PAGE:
Istanbul’s new plant transforms wasted food into compost, electrical energy
Istanbul’s new plant transforms wasted food into compost, electrical energy

ISTANBUL — Turkey’s largest city Istanbul inaugurated a biomethanation plant on Tuesday that would convert wasted food into compost and electrical energy.

“Food waste … will be brought to the economy for the first time in the country,” Ekrem Imamoglu, Istanbul mayor, said at the opening ceremony of the plant.

The wasted food, including vegetables, fruits, and expired packaged food, will be collected at several points, such as universities, hospitals, hotels, restaurants, military and social facilities, and large markets throughout Istanbul, a city of over 16 million people.
Approximately 1 million tons of waste will be processed and converted annually at the plant, Imamoglu pointed out.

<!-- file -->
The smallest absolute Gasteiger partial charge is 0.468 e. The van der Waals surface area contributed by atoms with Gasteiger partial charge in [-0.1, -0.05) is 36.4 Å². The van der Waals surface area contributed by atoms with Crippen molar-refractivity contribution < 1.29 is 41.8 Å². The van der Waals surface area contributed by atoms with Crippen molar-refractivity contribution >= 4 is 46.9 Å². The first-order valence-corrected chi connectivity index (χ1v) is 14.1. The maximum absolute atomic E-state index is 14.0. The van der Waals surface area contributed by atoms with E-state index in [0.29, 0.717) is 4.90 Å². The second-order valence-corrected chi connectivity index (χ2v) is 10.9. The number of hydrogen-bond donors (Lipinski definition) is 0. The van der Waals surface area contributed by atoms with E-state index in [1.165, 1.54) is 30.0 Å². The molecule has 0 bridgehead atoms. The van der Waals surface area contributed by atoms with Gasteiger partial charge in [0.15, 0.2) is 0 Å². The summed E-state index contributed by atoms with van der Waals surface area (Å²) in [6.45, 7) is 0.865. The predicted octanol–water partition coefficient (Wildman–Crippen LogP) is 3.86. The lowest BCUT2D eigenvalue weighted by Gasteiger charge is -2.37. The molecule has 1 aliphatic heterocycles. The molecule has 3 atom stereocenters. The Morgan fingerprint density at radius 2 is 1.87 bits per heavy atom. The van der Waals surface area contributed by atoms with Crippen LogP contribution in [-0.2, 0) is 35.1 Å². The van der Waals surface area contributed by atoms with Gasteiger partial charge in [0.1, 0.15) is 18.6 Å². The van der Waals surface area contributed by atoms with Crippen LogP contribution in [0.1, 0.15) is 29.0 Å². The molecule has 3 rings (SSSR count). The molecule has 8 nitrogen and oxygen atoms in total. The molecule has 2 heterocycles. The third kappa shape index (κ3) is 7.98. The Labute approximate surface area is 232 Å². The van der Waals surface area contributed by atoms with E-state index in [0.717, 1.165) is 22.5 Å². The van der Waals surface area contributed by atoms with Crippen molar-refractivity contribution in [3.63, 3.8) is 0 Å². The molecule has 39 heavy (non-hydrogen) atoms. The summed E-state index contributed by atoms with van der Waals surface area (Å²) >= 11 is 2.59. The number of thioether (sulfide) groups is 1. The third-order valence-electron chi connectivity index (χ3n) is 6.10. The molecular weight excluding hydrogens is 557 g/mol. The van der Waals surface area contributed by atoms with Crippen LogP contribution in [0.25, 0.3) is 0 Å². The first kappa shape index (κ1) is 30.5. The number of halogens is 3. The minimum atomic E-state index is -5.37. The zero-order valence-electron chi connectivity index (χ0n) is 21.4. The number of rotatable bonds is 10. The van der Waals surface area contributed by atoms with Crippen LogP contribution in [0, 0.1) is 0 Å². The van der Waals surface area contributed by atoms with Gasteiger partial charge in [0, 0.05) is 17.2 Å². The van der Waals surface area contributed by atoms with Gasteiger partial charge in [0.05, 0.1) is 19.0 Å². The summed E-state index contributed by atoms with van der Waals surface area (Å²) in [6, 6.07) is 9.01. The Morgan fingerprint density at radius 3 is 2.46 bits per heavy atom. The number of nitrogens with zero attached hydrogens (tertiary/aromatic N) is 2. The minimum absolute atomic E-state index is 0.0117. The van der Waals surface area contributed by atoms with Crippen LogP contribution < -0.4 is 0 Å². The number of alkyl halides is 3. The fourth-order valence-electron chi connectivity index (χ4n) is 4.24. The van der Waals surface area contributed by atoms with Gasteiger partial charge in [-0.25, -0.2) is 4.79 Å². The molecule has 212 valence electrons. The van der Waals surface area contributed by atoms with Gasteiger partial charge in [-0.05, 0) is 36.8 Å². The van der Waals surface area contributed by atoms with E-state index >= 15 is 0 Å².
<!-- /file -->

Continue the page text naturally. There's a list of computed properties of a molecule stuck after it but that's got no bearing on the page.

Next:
He added that 78 megawatt-hours of electrical energy will be generated in the facility, which will supply all the internal needs of the facility and the electricity demands of 1.4 million households.

According to the mayor, the plant will also contribute to the transformation process of Istanbul into a carbon-neutral and climate crisis-resistant city by 2050.

Last week, Imamoglu announced the new climate vision, which included a series of steps to support the life cycle and reduce pollution, carbon footprint, and greenhouse gas emissions.

In line with this vision, the Turkish city targets the conversion of 95 percent of the garbage gas from the disposed waste into energy and 100 percent recycling of organic waste by composting.

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